GreenPeace Finally Gets HP To Commit To Reducing Toxic Materials
Greenpeace activists scored a victory recently when electronics manufacturer Hewlett Packard committed to a phase out plan for a range of hazardous chemicals in its products. The company was the first (and only) major IT producer to announce a genuinely green initiative at the recently held CeBIT fair in Hannover.
Greenpeace was present at the CeBIT fair, which is the world´s largest IT event and has been calling for companies to reduce the problem of toxic waste due to dumped non-biodegradable electronics and gadgets (also read my first blogpost about this).
HP’s policy change didn’t happen overnight and should not be seen as a direct result of Greenpeace´s action at the CeBIT fair only. “Back in 2003 we found that one of their computers contained particularly high amounts of a toxic chemical. Subsequently we confronted HP with the reality of their lack of action at their European headquarters, asked awkward questions when the HP boss visited China and finally turned up at their world headquarters in California with a special message for their staff”, Greenpeace reports on its website. The activists engaged the public at large in its “Greenpeace versus HP” showdown in 2005.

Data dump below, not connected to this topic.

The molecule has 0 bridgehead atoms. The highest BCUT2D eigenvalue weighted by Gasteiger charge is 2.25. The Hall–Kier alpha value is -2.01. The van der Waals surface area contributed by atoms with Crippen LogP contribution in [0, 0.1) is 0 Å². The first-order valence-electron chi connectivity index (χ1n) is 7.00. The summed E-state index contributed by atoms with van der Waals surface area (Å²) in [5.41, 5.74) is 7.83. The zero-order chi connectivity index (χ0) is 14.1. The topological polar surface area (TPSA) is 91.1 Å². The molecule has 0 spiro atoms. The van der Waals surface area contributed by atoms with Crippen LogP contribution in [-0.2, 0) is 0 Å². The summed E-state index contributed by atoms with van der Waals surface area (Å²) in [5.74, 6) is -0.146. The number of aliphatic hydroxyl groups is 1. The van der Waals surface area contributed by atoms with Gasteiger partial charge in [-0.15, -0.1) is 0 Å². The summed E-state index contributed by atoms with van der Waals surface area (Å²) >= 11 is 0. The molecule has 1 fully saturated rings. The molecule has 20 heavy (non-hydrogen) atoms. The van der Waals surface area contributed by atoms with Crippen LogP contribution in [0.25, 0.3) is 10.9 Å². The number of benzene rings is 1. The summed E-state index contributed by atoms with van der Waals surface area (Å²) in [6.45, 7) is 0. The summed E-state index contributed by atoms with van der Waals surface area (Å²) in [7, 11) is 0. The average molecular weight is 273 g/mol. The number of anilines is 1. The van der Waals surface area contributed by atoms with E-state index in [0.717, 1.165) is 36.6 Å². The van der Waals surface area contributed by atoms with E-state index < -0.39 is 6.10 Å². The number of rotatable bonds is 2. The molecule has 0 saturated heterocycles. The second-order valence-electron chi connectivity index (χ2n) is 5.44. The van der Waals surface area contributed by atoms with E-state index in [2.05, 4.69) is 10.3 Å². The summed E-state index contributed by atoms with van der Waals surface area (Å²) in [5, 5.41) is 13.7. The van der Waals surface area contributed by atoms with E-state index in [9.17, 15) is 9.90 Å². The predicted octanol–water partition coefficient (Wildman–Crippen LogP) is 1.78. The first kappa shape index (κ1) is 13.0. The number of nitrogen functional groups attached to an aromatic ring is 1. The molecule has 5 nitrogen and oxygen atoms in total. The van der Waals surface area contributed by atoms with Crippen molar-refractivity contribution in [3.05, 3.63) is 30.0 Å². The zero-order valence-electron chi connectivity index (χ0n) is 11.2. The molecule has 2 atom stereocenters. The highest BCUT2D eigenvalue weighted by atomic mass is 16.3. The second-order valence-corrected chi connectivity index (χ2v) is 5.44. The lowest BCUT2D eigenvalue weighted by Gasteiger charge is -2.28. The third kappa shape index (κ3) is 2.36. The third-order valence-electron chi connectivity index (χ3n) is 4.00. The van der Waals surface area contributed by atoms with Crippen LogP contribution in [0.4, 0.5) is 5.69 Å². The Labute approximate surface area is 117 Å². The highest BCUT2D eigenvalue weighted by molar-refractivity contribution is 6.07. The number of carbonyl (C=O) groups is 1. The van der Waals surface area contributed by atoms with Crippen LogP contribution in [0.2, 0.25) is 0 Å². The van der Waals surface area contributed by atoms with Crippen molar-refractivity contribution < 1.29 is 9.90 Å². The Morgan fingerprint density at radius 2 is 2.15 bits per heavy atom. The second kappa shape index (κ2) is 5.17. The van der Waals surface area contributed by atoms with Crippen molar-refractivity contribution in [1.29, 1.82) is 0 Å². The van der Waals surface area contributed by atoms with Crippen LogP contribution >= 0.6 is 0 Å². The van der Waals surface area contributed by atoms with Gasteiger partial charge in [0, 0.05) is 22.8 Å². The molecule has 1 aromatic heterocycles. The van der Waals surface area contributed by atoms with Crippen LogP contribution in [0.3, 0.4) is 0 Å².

The activists say they’re laying down the gauntlet for the remaining companies that still mass produce using toxics. These include Acer, Apple, Dell, Fujitsu-Siemens, IBM, Lenovo, Panasonic, Siemens and Toshiba have so far failed to follow the industry leaders. Greenpeace first produced its ‘Guide to Greener Electronics’ in August 2006 and ranks companies annually. Current best performers are Sony Erickson and Samsun, which both score 7.7 out of 10 points.